The primary issue in substituting between any two dry ingredients in baked goods is the "softness" or fineness to which the material is ground. Cocoa powder is generally about as finely ground as cake flour, so it substitutes most directly in recipes that call for that fine flour. Adding just a little cocoa to a recipe shouldn't require other changes, but more cocoa will need more sugar. If you try to replace as much as half of the flour with cocoa, you will need to add sugar, too, and that may change the moisture and texture of your product.
Things You'll Need
- Recipes you have used successfully
- Standard sets of measuring spoons and cups
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Substitute 1/4 cup (equal to 4 tbsp.) cocoa for 2 tbsp. of general purpose flour in a recipe for cookies or something like nut bread. Unless you're sifting the flour, stir the cocoa into the moist ingredients, especially if the recipe starts with creaming butter and sugar together.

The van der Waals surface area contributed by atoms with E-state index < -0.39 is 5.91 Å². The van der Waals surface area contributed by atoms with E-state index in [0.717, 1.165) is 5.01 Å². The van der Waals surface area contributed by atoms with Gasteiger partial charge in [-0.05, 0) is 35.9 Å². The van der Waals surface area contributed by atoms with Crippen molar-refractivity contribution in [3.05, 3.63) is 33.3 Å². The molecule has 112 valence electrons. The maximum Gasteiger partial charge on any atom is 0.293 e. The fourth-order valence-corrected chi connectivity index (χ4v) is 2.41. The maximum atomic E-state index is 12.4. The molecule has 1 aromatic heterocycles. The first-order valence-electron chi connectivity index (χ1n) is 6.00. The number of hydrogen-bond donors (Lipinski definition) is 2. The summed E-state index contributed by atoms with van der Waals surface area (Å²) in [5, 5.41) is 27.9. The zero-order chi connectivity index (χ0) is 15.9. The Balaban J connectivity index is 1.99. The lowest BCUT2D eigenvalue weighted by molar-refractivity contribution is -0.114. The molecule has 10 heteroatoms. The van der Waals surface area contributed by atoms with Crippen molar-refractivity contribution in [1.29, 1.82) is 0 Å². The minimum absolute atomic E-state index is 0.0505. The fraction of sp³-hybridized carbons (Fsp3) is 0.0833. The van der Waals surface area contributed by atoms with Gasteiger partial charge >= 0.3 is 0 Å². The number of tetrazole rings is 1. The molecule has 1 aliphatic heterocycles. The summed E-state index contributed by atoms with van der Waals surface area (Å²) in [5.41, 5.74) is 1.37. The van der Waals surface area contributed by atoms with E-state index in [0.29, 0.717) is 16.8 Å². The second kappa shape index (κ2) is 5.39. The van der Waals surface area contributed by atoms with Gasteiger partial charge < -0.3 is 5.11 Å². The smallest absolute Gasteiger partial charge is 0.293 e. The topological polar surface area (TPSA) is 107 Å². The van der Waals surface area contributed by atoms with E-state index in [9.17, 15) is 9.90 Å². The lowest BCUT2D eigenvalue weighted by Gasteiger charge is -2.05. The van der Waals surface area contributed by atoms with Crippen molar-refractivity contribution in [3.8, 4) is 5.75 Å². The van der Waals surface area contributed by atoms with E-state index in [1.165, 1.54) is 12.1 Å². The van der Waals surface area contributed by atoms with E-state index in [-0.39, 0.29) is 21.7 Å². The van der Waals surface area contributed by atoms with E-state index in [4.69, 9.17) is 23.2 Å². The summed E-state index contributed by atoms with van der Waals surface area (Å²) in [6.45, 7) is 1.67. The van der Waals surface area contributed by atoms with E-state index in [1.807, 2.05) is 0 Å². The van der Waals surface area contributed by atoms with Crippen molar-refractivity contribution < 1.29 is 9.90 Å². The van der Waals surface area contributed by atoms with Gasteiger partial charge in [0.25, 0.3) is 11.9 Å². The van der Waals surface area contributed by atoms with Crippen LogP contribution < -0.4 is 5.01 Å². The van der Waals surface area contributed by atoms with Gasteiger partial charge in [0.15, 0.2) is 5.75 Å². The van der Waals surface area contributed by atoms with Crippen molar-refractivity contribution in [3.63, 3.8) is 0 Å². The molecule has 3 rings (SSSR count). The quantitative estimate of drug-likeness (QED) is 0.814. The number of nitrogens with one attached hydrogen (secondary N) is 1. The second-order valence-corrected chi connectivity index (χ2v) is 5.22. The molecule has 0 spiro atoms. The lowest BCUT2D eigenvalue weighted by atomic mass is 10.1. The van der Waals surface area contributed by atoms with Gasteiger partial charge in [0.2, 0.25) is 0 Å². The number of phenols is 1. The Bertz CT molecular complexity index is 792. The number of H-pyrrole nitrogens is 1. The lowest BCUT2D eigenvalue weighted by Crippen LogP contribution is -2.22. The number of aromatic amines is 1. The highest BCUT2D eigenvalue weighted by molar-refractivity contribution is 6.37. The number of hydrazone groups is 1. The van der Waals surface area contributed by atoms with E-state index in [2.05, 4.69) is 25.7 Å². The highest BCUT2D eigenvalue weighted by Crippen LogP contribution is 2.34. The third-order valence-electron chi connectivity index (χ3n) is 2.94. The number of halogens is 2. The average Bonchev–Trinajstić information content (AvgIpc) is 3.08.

Turn an angel-food cake chocolaty by replacing a quarter of the cake flour with the same measure of cocoa powder and sift the two together as directed in the recipe before folding them into the beaten egg white mixture. "Never Fail Angel Cake" in the 1930 original "My Better Homes and Gardens Cook Book" calls for 1 cup of cake flour, sifted and measured, and then sifted four times more. Variation 1 calls for 3/4 cup cake flour and 1/4 cup cocoa.
Use equal measures of cocoa and flour in a sponge cake to fill with something gooey in jelly roll fashion or a stack of thinner layers. A recipe published by the Wilbur Chocolate Company of Lititz, Pennsylvania, in the early 1900s calls for dissolving cocoa and sugar in water, adding beaten egg yolks, and then sifting in the flour with baking powder and salt before folding in beaten egg whites.
Mix cocoa and flour to your taste, or use cocoa alone, to dust greased layer-cake pans for baking a chocolate butter cake. Mix cocoa with the flour called for to prevent cookie dough from sticking to the pastry board and rolling pin.